S. Koreans cross into N. Korea to reunite with family

SEOUL, South Korea — More than 430 South Koreans crossed into North Korea on Saturday to reunite with relatives separated by the Korean War, just a day after troops exchanged gunfire in the Demilitarized Zone dividing the countries.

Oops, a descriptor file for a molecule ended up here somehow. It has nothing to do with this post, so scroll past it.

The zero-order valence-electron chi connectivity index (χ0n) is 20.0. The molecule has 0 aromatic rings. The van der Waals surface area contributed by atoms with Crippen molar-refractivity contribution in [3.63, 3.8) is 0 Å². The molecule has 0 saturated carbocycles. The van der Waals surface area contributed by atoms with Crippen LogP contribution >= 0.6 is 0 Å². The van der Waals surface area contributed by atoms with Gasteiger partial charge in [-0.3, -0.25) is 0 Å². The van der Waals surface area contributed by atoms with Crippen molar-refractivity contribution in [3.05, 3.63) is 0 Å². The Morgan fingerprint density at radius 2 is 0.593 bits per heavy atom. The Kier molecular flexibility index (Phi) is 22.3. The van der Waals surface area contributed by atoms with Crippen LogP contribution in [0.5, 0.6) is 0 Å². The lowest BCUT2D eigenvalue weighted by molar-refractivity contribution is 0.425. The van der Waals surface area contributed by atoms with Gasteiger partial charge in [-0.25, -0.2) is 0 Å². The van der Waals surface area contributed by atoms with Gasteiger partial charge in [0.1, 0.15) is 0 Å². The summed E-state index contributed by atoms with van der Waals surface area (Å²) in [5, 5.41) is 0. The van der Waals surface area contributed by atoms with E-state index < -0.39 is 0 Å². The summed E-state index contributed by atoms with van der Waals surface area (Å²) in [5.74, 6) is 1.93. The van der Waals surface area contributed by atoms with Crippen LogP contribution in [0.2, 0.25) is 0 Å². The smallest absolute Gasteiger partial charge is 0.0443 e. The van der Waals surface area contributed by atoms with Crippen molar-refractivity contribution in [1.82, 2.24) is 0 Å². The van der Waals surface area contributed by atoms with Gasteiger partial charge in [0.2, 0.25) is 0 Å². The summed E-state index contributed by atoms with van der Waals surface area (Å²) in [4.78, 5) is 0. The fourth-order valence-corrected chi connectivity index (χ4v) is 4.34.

The South Koreans — mostly in their 80s — were to meet with the North Koreans in the North Korean resort of Diamond Mountain for three days before returning home, according to South Korea's Red Cross.
The reunions are emotional for Koreans, as most participants are elderly and are eager to see loved ones before they die. More than 20,800 family members have had brief reunions in face-to-face meetings or by video since a landmark inter-Korean summit in 2000.